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# Intro to order of operations

This example shows the steps and clarifies the purpose of order of operations: to have ONE way to interpret a mathematical statement. Created by Sal Khan.

## Want to join the conversation?

• Did mathematicians choose arbitrarily the particular order of operations or there is an innate logic into it? Why did not they opt for left to right operations or exponents first then addition/subtraction, subsequently parentheses, finally multiplication/division or whatever, provided that a stable pattern was to be followed?
• Yes, Mathematicians just chose to do it the way it's done. Everyone had to agree on some format, so that everyone would always get the same answer when they did the same problem. Here's a link to some information you might find interesting:
http://mathforum.org/dr.math/faq/faq.order.operations.html
• I have always thought that within the same level of priority that the specific order (left to right, right to left, jumping around, etc.) wasn't important. At Sal says that you have to do things from left to right when you have multiple operations at the same level. At this point in the video, the problem is: 10 x 4 / 2 - 5 x 6

Sal solves left to right: 40 / 2 - 5 x 6 = 20 - 30 = -10

But if I don't do it in the same order I get the same answer: 10 x 2 - 5 x 6 = 20 - 30 = -10

Thoughts?
• This confused me when Sal first said it too, but it can make a difference. For example, if the question were rearranged to:

10 / 2 x 4 - 5 x 6

Then you can't do 2 x 4 first i.e:

10 / (2 x 4) - 5 x 6

Otherwise you would get:

10 / 8 - 5 x 6

1.25 - 30

-28.75

Similarly, in the example at , you can not do:

1 + 2 - 3 + 4 - 1 = (1 + 2) - (3 + 4) - 1 = 3 - 7 - 1 = -5
• The practice questions expect you to accept that a fraction bar is the equivalent of putting parentheses around the whole numerator and the whole denominator. Did Sal cover this in either of the order of ops vids? I can't find it but maybe I missed it. If not, would be a good addition to the vids.
• I'm not sure that he covered this in the video, but when you have multiple operations over a fraction bar, with more operations or a single number underneath, the implication is that you are dividing the entire operation by the number underneath the fraction bar (fractions are essentially saying "the numerator divided by the denominator"). You cannot divide the operation until you have solved it, of course, so it is implied in the layout of the equation itself that you need to solve the numerator and/or denominator before dividing.
• I have been taught BODMAS which is
Bracket
Of
Division
Multiplication
Subtraction .
This is mostly the same as brackets and parentheses are the same and exponents is a different thing but then am I supposed to do multiplication first or division ??
I have been taught that I have to divide first but here they have explained something else . What do I have to do ?
All help appreciated😊
• The way I have been taught is with PEMDAS; parenthesis, exponent, multiplication, division, addition, and subtraction. When it comes to multiplication and division, you do whichever comes first in a left to right order, same goes for addition and subtraction.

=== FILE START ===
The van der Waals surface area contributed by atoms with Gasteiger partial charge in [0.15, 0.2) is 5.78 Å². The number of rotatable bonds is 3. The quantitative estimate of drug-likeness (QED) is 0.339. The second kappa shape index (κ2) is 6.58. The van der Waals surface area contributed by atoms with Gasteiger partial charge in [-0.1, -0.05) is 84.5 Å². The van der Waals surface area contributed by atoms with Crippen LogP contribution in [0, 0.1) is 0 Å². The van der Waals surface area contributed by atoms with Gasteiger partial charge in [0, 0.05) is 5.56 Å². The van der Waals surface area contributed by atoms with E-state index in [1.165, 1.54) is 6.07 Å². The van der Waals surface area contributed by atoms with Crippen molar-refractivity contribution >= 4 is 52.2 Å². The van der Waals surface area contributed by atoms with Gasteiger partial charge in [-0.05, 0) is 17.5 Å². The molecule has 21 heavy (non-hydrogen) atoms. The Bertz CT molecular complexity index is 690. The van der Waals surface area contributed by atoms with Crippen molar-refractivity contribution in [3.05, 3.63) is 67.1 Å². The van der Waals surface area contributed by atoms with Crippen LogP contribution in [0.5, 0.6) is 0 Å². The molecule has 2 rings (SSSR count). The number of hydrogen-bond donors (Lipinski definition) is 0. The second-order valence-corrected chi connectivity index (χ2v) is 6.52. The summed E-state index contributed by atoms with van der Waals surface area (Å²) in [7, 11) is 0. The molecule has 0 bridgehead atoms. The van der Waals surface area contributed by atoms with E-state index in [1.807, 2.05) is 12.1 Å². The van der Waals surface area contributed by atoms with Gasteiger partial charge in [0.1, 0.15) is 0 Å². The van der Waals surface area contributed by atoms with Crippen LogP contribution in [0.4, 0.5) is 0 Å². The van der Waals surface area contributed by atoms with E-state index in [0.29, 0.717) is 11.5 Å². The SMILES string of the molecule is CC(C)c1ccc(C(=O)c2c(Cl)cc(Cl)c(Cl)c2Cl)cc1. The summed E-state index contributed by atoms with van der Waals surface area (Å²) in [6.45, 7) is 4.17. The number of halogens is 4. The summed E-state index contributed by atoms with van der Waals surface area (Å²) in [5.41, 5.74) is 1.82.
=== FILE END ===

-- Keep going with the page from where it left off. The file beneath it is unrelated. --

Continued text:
• i'm a bit confused... :?
I live in england and my teacher told us to do:
Brackets (parentheses)
Indices (exponents)
Division
Multiplication
Subtraction
...so i dont do add and sub in the same group and if they are together go from left to right coz i would do the addition then the subtraction... is it different over in the US???? plz i am going mad thinking about it, which one is right????????
• PEMDAS = BIDMAS = BODMAS

BIDMAS brackets (parentheses); indices (exponents); div/mult (mult/div); add/sub

BEDMAS brackets (parentheses); exponents; div/mult (mult/div); add/sub

They're all the same way of order of operations. It's just that people use other words to tell the same thing.
• Could you do order of operations with fractions?
• You can and should do it with everything from integers to decimals to fractions.
• PEMDAS is what it would be for short
• Uhm hi uhh I wanna know, uhh what is the meaning of "Exponents" It is a hard word to remember and spell. Can't they just eliminate it?
Thanks, Sal
- Lexi! <3
• Hi Lexi! I am not Sal, but I can still help you understand exponents if you want to.
Exponents are numbers like this: 10⁵
The big number is the base while the smaller number floating is the number of times you multiply a base by itself. For example, in the exponent "10⁵", the expanded sentence is 10*10*10*10*10, which is 100,000. A trick only in exponents when 10 is the base is the number of 0's in the value is the small number. Like in the example, 10⁵, 5 is the small number or the exponent. So there will be 5 0's in the answer, 100,000. in exponents when 2 is the base, you just double the number the amount of times the small number, or the exponent is. For example, if the problem is 2⁵, I double 2, 4 times to get 32 (The first time doesn't count because 2¹ is just 2). also if 1 is the base, no matter what the small number is, the answer is always 1. and if the small number is 1, then the answer or value is always the base.
Hope this helps!